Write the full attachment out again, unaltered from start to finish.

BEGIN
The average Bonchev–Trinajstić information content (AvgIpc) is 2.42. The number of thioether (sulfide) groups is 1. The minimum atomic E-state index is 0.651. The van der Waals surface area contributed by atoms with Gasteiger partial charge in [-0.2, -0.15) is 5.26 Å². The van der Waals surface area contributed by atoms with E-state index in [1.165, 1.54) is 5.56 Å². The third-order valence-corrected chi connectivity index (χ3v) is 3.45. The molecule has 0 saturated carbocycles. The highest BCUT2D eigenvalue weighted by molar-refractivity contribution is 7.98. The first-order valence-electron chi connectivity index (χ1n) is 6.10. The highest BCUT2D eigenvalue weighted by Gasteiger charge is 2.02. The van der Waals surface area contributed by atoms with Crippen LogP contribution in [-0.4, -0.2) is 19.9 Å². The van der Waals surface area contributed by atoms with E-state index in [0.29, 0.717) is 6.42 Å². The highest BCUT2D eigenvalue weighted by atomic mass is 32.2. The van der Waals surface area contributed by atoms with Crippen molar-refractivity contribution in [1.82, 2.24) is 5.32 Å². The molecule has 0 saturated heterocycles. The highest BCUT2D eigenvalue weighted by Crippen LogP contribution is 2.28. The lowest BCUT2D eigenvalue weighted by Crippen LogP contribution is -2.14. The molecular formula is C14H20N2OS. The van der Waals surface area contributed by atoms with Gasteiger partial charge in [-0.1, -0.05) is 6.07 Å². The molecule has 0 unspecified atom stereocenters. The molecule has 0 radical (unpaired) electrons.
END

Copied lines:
The average Bonchev–Trinajstić information content (AvgIpc) is 2.42. The number of thioether (sulfide) groups is 1. The minimum atomic E-state index is 0.651. The van der Waals surface area contributed by atoms with Gasteiger partial charge in [-0.2, -0.15) is 5.26 Å². The van der Waals surface area contributed by atoms with E-state index in [1.165, 1.54) is 5.56 Å². The third-order valence-corrected chi connectivity index (χ3v) is 3.45. The molecule has 0 saturated carbocycles. The highest BCUT2D eigenvalue weighted by molar-refractivity contribution is 7.98. The first-order valence-electron chi connectivity index (χ1n) is 6.10. The highest BCUT2D eigenvalue weighted by Gasteiger charge is 2.02. The van der Waals surface area contributed by atoms with Crippen LogP contribution in [-0.4, -0.2) is 19.9 Å². The van der Waals surface area contributed by atoms with E-state index in [0.29, 0.717) is 6.42 Å². The highest BCUT2D eigenvalue weighted by atomic mass is 32.2. The van der Waals surface area contributed by atoms with Crippen molar-refractivity contribution in [1.82, 2.24) is 5.32 Å². The molecule has 0 saturated heterocycles. The highest BCUT2D eigenvalue weighted by Crippen LogP contribution is 2.28. The lowest BCUT2D eigenvalue weighted by Crippen LogP contribution is -2.14. The molecular formula is C14H20N2OS. The van der Waals surface area contributed by atoms with Gasteiger partial charge in [-0.1, -0.05) is 6.07 Å². The molecule has 0 unspecified atom stereocenters. The molecule has 0 radical (unpaired) electrons.